If Missouri coach Quin Snyder could rid Tigers history of its struggles in 2003, he probably would.
Starting 2004 with a 76-56 win against Iowa on Saturday at Hearnes Center was a good start.
After an embarrassing home loss to Belmont on Tuesday, the victory came at the right time.
The No. 23 Tigers’ win snapped a three-game losing streak. It also gave them a winning record at 5-4.
“It’s been a serious time,” Snyder said. “The guys, they’ve made it serious, too. Some of the things we’ve been talking about and wanting to do, we did.”
Missouri held the Hawkeyes to only 18 field goals, the least the Tigers have allowed all season. They guarded the perimeter effectively for the first time, giving up only two 3-pointers.
The Tigers mishandled the ball only eight times. Their previous low for turnovers was 14 against Indiana.
“I could give you 20 things we need to work on, but none of those things make a difference if we don’t play with that type of passion,” Snyder said. “To me, that’s been the thing that has been frustrating and was gratifying tonight, to see those guys play for themselves, that hard for one another.”
Another milestone for the Tigers: They won without relying on senior leaders Rickey Paulding and Arthur Johnson, who combined for only 11 points. Johnson scored the pair’s only field goal.
Snyder said they led in other areas of the game, though.
Johnson fouled out with two minutes left and only four points in 13 minutes. Still, Snyder said his passion ignited the team’s second-half surge.
“Maybe he didn’t get a couple shots, but he was so energetic defensively,” Snyder said. “A few games ago AJ might have gotten distracted because he wasn’t scoring and not played in some of the other areas of the game. That’s not who he was tonight at all.”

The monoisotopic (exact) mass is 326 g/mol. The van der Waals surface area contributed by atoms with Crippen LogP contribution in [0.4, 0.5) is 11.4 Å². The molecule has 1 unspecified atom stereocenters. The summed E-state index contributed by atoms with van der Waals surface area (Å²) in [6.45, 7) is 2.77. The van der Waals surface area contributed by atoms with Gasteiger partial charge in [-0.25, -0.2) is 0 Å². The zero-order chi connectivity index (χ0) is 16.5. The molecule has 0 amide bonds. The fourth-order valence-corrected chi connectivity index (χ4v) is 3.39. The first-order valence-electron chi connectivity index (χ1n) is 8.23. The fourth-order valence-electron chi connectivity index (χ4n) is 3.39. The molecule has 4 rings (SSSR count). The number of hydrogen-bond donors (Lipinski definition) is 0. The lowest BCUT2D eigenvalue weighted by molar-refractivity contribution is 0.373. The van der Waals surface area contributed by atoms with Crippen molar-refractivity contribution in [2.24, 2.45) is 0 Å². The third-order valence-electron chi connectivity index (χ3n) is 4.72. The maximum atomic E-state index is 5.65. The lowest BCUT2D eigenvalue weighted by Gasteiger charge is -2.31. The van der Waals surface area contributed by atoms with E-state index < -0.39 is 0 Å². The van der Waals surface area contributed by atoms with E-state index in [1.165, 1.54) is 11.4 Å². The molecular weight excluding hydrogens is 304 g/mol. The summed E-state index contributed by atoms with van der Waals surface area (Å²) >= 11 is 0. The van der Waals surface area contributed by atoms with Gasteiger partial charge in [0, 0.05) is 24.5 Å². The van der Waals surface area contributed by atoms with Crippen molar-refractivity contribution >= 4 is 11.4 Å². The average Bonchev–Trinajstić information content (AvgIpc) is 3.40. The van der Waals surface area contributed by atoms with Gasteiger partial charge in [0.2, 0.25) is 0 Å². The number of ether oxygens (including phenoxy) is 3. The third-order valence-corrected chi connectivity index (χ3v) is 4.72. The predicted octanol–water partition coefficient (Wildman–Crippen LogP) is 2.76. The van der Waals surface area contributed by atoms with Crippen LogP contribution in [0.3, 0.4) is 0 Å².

The Tigers newfound resolve, though, does not come with any guarantees. Snyder’s collateral, his team’s season, is enough incentive for the Tigers.
“Unfortunately, sometimes you learn your best lessons through experience,” Snyder said. “I think the experience of failure in ‘03 was something that drove these guys.”
Practicing twice a day since Christmas, the Tigers are compensating for practice time lost during a demanding December road schedule.
In the preseason, predictions pegged the Tigers as one of the best team’s in the country. They’ve lost more games, though, than any other team in the Top 25.
“We thought a lot about a kind of dreamland,” Snyder said. “Final Four, picked us first in the Big 12, All-American.
“You’re mind needs to be focused on the task at hand. We’ve worked so much harder in practice than we’ve played in some of these games because our focus hasn’t been in the right place.”
It’s too early to call his team overrated, Snyder said. Yet the Tigers dug themselves a discouraging hole.
In overcoming their lowest point just before conference play begins Wednesday against Iowa State, the Tigers seemed to have realized playing like a Final Four-caliber team takes more than talking about it.
“There’s so much excitement about these guys and this season,” Snyder said. “You don’t just kind of ‘puff’ and it happens. You’ve got to really work at it. This experience shows some of our weaknesses.”